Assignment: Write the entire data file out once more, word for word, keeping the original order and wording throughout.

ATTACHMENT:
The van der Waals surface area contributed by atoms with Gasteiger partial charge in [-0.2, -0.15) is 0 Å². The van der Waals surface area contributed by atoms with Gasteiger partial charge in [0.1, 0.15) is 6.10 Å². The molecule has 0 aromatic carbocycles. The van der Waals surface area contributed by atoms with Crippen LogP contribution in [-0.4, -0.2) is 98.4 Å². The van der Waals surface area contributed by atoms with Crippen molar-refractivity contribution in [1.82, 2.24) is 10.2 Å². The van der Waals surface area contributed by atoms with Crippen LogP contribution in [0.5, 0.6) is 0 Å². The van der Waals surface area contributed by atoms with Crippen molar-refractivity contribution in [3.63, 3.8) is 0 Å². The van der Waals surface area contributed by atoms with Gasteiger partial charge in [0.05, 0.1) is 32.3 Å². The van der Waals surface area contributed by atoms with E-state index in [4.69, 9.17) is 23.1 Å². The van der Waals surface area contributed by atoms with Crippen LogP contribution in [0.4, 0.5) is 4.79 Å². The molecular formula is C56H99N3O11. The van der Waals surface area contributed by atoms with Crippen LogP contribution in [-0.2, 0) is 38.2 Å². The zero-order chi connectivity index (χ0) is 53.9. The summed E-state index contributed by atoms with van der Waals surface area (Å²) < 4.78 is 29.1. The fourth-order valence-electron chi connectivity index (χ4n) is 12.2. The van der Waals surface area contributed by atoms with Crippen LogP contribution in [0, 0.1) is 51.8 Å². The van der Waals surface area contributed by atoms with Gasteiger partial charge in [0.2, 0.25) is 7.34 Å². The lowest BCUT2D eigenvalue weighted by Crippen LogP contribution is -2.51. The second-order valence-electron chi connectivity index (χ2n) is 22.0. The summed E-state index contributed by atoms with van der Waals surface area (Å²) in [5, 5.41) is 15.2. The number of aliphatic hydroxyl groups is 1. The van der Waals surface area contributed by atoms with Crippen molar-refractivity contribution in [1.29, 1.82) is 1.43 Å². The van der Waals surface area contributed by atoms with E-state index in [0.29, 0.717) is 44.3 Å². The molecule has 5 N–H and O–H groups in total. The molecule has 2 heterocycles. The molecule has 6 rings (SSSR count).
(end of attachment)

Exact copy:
The van der Waals surface area contributed by atoms with Gasteiger partial charge in [-0.2, -0.15) is 0 Å². The van der Waals surface area contributed by atoms with Gasteiger partial charge in [0.1, 0.15) is 6.10 Å². The molecule has 0 aromatic carbocycles. The van der Waals surface area contributed by atoms with Crippen LogP contribution in [-0.4, -0.2) is 98.4 Å². The van der Waals surface area contributed by atoms with Crippen molar-refractivity contribution in [1.82, 2.24) is 10.2 Å². The van der Waals surface area contributed by atoms with Crippen LogP contribution in [0.5, 0.6) is 0 Å². The van der Waals surface area contributed by atoms with Crippen molar-refractivity contribution in [3.63, 3.8) is 0 Å². The van der Waals surface area contributed by atoms with Gasteiger partial charge in [0.05, 0.1) is 32.3 Å². The van der Waals surface area contributed by atoms with E-state index in [4.69, 9.17) is 23.1 Å². The van der Waals surface area contributed by atoms with Crippen LogP contribution in [0.4, 0.5) is 4.79 Å². The molecular formula is C56H99N3O11. The van der Waals surface area contributed by atoms with Crippen LogP contribution in [-0.2, 0) is 38.2 Å². The zero-order chi connectivity index (χ0) is 53.9. The summed E-state index contributed by atoms with van der Waals surface area (Å²) < 4.78 is 29.1. The fourth-order valence-electron chi connectivity index (χ4n) is 12.2. The van der Waals surface area contributed by atoms with Crippen LogP contribution in [0, 0.1) is 51.8 Å². The van der Waals surface area contributed by atoms with Gasteiger partial charge in [0.2, 0.25) is 7.34 Å². The lowest BCUT2D eigenvalue weighted by Crippen LogP contribution is -2.51. The second-order valence-electron chi connectivity index (χ2n) is 22.0. The summed E-state index contributed by atoms with van der Waals surface area (Å²) in [5, 5.41) is 15.2. The number of aliphatic hydroxyl groups is 1. The van der Waals surface area contributed by atoms with Crippen molar-refractivity contribution in [1.29, 1.82) is 1.43 Å². The van der Waals surface area contributed by atoms with E-state index in [0.29, 0.717) is 44.3 Å². The molecule has 5 N–H and O–H groups in total. The molecule has 2 heterocycles. The molecule has 6 rings (SSSR count).